Digital Photography For Dummies
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If your digital image contains little marks (called artifacts) or your subject has an unsightly pimple, you can easily remove them with your image editor’s Brush or Pencil tool. Painting or drawing over artifacts removes them in a snap. To remove artifacts from your digital photo

Click the tool that you want to use, like in this figure.

Click the tool that you want to use, like in this figure.

Use the Brush tool if you’re painting out a small dot or a tiny scratch. Go with the Pencil tool if you need a thin, precise line to get rid of the artifact in question.

Set the size of the brush or pencil.

Set the size of the brush or pencil.

Select a size that’s roughly the same as the dot or scratch that you want to eliminate.

Use the color-sampling tool to sip up the color from the surrounding unmarred pixels.

Use the color-sampling tool to sip up the color from the surrounding unmarred pixels.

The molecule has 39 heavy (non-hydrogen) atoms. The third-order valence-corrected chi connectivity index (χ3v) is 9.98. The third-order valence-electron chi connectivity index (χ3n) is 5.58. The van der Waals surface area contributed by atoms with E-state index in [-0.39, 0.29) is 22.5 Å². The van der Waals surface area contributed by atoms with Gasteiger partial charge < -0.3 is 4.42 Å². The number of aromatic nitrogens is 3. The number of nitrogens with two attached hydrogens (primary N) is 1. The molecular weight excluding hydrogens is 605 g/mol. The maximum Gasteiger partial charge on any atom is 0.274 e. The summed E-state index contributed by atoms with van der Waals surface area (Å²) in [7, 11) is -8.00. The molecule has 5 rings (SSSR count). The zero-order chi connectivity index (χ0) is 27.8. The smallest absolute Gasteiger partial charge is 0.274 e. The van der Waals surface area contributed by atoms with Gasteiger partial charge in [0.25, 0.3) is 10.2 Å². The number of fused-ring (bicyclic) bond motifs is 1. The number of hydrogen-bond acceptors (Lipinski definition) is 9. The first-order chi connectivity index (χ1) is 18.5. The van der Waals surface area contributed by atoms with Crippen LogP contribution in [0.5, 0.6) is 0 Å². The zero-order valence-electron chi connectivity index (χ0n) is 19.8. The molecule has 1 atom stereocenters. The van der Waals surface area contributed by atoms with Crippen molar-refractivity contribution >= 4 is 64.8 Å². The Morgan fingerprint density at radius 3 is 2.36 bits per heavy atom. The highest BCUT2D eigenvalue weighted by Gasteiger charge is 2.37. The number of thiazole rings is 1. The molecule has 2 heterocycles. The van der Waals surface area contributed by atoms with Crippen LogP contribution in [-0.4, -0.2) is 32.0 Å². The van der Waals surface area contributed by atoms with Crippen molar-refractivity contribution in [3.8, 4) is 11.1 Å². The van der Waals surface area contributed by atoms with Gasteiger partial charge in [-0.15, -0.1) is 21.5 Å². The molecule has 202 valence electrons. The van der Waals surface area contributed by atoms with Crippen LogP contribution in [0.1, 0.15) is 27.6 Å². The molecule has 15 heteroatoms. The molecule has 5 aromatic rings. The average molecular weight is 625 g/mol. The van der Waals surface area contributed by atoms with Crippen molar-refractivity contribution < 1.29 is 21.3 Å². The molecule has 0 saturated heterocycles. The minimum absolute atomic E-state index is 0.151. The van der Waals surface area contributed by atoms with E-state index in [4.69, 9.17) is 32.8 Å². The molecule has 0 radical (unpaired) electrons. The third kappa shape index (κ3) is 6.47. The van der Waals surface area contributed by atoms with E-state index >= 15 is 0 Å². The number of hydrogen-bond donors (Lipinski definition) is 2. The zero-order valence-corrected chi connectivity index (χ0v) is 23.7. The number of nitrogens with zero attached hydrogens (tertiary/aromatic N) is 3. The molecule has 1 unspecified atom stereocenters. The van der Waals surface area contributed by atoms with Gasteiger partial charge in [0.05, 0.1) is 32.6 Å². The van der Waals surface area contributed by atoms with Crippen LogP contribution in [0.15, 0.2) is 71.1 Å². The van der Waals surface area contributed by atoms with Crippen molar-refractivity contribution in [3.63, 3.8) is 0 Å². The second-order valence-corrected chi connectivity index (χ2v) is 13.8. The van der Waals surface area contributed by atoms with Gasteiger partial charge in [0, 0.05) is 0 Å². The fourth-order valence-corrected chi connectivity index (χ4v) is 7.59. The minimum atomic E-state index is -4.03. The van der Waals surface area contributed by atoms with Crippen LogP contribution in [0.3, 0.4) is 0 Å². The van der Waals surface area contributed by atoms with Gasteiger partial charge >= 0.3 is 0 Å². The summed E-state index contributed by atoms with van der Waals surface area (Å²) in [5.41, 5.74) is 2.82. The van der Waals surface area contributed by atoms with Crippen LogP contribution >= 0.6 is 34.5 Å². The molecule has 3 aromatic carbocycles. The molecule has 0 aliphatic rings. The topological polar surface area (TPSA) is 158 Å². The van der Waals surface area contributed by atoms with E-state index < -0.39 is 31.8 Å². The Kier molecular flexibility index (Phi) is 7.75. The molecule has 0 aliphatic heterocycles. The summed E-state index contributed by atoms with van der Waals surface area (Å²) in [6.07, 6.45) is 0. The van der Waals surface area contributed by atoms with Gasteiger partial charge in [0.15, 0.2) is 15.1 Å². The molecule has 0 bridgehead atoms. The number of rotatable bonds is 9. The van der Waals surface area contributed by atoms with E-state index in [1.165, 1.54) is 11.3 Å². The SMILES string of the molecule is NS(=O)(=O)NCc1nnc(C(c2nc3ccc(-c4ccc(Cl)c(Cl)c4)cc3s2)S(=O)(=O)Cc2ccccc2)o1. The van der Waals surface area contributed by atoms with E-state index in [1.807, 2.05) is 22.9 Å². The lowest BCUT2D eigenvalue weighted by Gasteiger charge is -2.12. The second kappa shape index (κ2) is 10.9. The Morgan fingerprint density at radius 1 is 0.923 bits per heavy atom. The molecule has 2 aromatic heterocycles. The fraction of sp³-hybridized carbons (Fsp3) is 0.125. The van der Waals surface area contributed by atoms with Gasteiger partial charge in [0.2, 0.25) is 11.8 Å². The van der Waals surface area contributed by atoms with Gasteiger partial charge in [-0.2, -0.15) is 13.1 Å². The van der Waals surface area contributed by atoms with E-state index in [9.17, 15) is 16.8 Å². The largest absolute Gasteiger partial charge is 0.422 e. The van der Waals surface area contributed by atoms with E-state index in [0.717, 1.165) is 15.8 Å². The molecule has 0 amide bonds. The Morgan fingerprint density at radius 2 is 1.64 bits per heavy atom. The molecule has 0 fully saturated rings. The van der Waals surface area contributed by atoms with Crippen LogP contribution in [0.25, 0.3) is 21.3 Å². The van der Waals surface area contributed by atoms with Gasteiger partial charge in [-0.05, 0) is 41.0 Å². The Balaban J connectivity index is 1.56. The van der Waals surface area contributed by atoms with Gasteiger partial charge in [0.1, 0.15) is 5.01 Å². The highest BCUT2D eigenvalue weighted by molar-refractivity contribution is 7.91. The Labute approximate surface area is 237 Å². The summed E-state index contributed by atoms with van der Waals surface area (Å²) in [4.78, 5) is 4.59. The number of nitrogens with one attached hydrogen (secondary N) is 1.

In Photoshop or Photoshop Elements, hold down the Alt (Option on a Mac) key to convert the Pencil or Brush tools temporarily into an eyedropper, as shown here.

With the proper color selected, go back to the desired tool (the Brush or Pencil) and paint or draw out the unwanted artifacts.

With the proper color selected, go back to the desired tool (the Brush or Pencil) and paint or draw out the unwanted artifacts.

You can click to get rid of a small dot or drag to get rid of a scratch.

About This Article

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About the book author:

Julie Adair King is a veteran photography professional and instructor with more than 60 books to her credit. She has written all editions of Digital Photography For Dummies as well as 40 guides to DSLR camera models.

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